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Bigelow v. S.T.A.R. Concrete Pumping, Inc.

United States District Court, M.D. Louisiana

November 15, 2018

LARRY BIGELOW, ET AL.
v.
S.T.A.R. CONCRETE PUMPING, INC, ET AL.

          RULING AND ORDER

          ERIN WILDER-DOOMES UNITED STATES MAGISTRATE JUDGE

         Before the court is a Motion for Relief under FRCP 19 (the “Motion”)[1] filed by plaintiffs, Larry and Stacy Bigelow (“Plaintiffs”). The Motion is opposed[2] by defendants, S.T.A.R. Concrete Pumping, Inc. (“STAR”), Wesco Insurance Company (“Wesco”), and Tea Unn Conner (“Conner”) (collectively, “Defendants”). For the reasons set forth herein, IT IS HEREBY ORDERED that the Motion[3] is DENIED.[4]

         IT IS FURTHER ORDERED that Plaintiffs file, within seven (7) days of this Ruling and Order, a comprehensive amended complaint that adequately alleges the domiciles of Plaintiffs and Conner.[5]

         I. Background

         On October 12, 2017, Plaintiffs filed a Complaint against Defendants for injuries allegedly sustained in a January 5, 2017 automobile accident. Plaintiffs alleged that while traveling “on Pete Manena Rd., ” “a 2016 Mack CM truck owned by [Star] and operated by its employee, [Conner], struck the driver's side of plaintiff's vehicle after crossing the center of the roadway onto the plaintiff's side while traveling down Pete Manena Rd. in the opposite direction.”[6] Per their Complaint, Plaintiffs alleged federal subject matter jurisdiction exists pursuant to 28 U.S.C. § 1332 based on the assertion that the amount in controversy exceeds $75, 000, [7] exclusive of interest and costs, and that the parties are completely diverse.[8]

         On August 10, 2018, Plaintiffs filed the instant Motion.[9] Per the Motion, Plaintiffs assert that the DOTD “is a party required to be joined pursuant to Rule 19 of the Federal Rules of Civil Procedure, ” and that “joinder of the State of Louisiana is not feasible under Rule 19(b) because said party may be immune for [sic] jurisdiction in this Court or its joinder would deprive the Court of its subject matter jurisdiction in diversity.”[10] Because Plaintiffs assert that the DOTD is a party which is required to be joined under Rule 19 but for which joinder is not feasible, Plaintiffs “move the Court pursuant to FRCP 19(b) to determine whether, in equity and good conscience, this action should proceed amount [sic] the existing parties or should be dismissed….”[11] Plaintiffs note that they have also instituted a separate state court action naming the Defendants herein in addition to the DOTD, but explain that they cannot voluntarily dismiss this suit because of issues related to prescription.[12]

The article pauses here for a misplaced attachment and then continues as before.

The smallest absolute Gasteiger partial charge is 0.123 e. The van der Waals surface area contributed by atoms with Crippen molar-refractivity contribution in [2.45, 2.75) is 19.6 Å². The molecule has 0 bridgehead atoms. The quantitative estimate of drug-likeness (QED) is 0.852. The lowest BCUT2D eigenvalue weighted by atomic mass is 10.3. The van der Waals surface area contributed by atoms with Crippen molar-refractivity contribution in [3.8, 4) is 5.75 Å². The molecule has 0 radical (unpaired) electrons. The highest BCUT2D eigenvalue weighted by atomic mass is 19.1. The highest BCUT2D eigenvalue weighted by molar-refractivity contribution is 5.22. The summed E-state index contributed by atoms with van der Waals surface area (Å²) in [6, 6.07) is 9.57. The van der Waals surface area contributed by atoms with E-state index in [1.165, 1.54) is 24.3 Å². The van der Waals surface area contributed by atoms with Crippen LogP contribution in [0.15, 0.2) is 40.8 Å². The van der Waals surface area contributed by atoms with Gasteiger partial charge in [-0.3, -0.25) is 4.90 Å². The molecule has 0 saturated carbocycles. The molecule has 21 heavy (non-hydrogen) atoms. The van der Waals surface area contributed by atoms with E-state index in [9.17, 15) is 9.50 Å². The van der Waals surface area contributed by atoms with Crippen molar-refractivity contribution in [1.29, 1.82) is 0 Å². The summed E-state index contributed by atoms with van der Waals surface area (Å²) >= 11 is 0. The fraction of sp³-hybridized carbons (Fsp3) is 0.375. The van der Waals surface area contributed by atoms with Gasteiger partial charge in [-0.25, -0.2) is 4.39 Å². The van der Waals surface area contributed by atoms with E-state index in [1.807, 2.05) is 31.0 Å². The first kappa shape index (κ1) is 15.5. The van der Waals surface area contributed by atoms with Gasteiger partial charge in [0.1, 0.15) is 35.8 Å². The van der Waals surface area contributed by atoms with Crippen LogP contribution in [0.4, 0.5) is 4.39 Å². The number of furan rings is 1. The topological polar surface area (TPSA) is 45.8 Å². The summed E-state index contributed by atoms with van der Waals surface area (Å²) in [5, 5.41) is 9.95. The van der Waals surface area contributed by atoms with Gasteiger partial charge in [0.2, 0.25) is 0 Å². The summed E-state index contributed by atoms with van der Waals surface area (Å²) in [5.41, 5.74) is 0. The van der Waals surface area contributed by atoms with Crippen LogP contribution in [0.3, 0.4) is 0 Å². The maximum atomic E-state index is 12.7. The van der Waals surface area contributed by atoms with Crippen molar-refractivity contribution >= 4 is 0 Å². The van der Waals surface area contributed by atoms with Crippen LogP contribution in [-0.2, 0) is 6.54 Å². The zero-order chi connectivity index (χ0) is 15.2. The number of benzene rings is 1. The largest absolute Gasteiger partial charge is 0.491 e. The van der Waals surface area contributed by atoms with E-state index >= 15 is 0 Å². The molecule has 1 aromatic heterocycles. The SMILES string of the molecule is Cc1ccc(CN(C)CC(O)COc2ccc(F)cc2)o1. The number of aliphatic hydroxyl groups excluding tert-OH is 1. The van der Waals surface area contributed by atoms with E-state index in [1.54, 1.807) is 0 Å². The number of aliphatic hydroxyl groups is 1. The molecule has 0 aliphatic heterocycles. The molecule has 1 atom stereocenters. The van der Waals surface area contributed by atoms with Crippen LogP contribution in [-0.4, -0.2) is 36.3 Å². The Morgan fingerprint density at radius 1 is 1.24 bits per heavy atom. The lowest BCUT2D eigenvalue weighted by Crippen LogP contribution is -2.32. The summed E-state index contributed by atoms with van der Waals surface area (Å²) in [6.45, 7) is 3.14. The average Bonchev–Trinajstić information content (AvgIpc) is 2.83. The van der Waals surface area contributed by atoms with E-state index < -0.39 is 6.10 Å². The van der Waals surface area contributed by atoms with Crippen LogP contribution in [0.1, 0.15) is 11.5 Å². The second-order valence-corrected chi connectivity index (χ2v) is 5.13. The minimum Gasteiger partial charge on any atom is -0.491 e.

II.Law and Analysis

         Plaintiffs argue that the DOTD should be joined as a defendant pursuant to FRCP 19. FRCP 19 provides, in pertinent part:

(a) Persons Required to Be Joined if Feasible.
(1) Required Party. A person who is subject to service of process and whose joinder will not deprive the court of subject-matter jurisdiction must be joined as a party if:
(A) in that person's absence, the court cannot accord complete relief among existing parties; or
(B) that person claims an interest relating to the subject of the action and is so situated that disposing of the action in the person's absence may:
(i) as a practical matter impair or impede the person's ability to protect the interest; or (ii) leave an existing party subject to a substantial risk of incurring double, multiple, or otherwise inconsistent obligations because of the interest.
(2) Joinder by Court Order. If a person has not been joined as required, the court must order that the person be made a party. A person who refuses to join as a plaintiff may be made either a defendant or, in a proper case, an involuntary plaintiff.
***
(b) When Joinder Is Not Feasible. If a person who is required to be joined if feasible cannot be joined, the court must determine whether, in equity and good conscience, the action should proceed among the existing parties or should be dismissed. The factors for the court to consider include:
(1) the extent to which a judgment rendered in the person's absence might prejudice that person or the existing parties;
(2) the extent to which any prejudice could be lessened or avoided by:
(A) protective provisions in the ...

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